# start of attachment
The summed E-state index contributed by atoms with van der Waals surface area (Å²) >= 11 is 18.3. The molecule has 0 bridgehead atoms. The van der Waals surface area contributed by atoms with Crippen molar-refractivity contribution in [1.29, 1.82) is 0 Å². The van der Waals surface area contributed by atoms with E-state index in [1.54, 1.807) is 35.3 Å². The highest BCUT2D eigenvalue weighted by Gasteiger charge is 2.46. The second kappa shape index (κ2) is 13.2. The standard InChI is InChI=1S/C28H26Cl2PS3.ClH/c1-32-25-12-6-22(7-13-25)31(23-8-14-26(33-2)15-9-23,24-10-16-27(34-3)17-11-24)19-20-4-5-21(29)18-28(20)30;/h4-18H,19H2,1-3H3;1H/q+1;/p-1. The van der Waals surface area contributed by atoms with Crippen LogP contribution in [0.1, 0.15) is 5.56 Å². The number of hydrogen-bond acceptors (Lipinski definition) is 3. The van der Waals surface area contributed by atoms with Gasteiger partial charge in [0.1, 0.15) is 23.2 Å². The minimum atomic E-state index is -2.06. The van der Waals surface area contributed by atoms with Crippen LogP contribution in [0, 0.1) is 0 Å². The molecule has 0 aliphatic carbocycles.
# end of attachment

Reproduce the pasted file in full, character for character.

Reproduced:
The summed E-state index contributed by atoms with van der Waals surface area (Å²) >= 11 is 18.3. The molecule has 0 bridgehead atoms. The van der Waals surface area contributed by atoms with Crippen molar-refractivity contribution in [1.29, 1.82) is 0 Å². The van der Waals surface area contributed by atoms with E-state index in [1.54, 1.807) is 35.3 Å². The highest BCUT2D eigenvalue weighted by Gasteiger charge is 2.46. The second kappa shape index (κ2) is 13.2. The standard InChI is InChI=1S/C28H26Cl2PS3.ClH/c1-32-25-12-6-22(7-13-25)31(23-8-14-26(33-2)15-9-23,24-10-16-27(34-3)17-11-24)19-20-4-5-21(29)18-28(20)30;/h4-18H,19H2,1-3H3;1H/q+1;/p-1. The van der Waals surface area contributed by atoms with Crippen LogP contribution in [0.1, 0.15) is 5.56 Å². The number of hydrogen-bond acceptors (Lipinski definition) is 3. The van der Waals surface area contributed by atoms with Gasteiger partial charge in [0.1, 0.15) is 23.2 Å². The minimum atomic E-state index is -2.06. The van der Waals surface area contributed by atoms with Crippen LogP contribution in [0, 0.1) is 0 Å². The molecule has 0 aliphatic carbocycles.